On this day in 1778, King Louis XVI of France recieved at court two representatives of the newly declared United States, Silas Deane and Benjamin Franklin. Their reception by an absolute monarch was an astonishing coup for a fledgling nation rejecting the very notion of monarchy, but Louis' hatred of Great Britain trumped concerns about encouraging rebellion againts kings. The fact that one of the emissaries was Benjamin Franklin made Louis' decision easier: Franklin was the equivalent of a... Read Post
On this day in 1876, Alexander Graham Bell received the patent for the telephone--a significant event in world history with many connections to Somerville.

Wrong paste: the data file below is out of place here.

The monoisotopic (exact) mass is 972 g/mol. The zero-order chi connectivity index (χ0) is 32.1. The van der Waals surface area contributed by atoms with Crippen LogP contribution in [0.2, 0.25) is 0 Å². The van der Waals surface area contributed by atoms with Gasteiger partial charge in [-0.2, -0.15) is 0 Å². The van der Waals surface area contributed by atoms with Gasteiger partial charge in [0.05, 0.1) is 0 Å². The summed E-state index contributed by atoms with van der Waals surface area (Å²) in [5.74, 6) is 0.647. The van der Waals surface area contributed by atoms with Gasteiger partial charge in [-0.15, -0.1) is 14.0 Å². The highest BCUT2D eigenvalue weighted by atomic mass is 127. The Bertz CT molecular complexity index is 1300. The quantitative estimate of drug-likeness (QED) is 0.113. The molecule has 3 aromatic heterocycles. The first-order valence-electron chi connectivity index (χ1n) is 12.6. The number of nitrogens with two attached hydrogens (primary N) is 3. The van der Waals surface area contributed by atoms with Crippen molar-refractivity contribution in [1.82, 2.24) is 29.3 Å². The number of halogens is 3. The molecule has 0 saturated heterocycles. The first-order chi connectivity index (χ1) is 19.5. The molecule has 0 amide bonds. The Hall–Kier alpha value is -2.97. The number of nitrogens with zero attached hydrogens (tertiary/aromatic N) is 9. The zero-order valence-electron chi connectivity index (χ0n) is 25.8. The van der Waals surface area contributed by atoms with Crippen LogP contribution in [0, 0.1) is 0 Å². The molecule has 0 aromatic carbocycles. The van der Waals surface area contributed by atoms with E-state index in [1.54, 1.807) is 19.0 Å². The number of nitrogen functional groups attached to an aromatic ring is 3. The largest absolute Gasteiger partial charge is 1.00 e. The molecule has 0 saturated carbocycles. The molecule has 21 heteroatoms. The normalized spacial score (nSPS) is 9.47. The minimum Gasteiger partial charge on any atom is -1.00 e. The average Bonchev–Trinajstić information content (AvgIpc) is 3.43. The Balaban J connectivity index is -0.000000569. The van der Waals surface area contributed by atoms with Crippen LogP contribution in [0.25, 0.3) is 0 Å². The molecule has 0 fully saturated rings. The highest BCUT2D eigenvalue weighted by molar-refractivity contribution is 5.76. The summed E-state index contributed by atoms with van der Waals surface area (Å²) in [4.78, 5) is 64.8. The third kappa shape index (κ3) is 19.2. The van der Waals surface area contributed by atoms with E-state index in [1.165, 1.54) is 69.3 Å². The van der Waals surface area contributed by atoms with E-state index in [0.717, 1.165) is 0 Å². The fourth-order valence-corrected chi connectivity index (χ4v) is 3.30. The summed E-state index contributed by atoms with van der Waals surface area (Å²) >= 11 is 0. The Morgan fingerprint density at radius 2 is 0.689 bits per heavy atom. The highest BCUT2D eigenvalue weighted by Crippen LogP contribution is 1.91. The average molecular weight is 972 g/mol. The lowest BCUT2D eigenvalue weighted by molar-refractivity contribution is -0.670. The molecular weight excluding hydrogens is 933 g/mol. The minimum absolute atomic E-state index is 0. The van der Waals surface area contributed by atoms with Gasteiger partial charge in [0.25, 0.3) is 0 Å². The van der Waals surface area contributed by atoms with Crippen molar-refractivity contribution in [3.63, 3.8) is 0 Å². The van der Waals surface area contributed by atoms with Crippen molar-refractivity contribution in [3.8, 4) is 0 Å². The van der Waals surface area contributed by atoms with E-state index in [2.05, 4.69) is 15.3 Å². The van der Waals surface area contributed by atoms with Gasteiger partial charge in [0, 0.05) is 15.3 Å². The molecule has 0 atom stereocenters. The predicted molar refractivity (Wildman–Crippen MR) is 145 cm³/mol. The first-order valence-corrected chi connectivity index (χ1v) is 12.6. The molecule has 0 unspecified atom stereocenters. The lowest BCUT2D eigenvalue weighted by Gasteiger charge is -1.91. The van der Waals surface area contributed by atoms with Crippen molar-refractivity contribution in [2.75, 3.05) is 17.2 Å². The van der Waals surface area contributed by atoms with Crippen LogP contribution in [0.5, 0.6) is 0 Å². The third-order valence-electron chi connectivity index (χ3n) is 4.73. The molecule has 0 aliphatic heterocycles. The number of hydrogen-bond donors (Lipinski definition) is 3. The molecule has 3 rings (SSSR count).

The laboratory in which Alexander Graham Bell (right) conducted the experiments that led to the invention of the telephone was on the top floor of a Boston office building belonging to Somerville resident Charles Williams. And on April 4, 1877, the first outdoor telephone line was set up, connecting Williams' office to his home... Read Post
Not sure what to read? Check out our staff picks page on your library's website. It includes what you're favorite librarians are reading, watching and listening to. It has everything on it from the what the children's book club book is to the latest in music. Feel free to tell us who your favorite librarian is or if your reading anything on our list by commenting here.
Thanks for participating!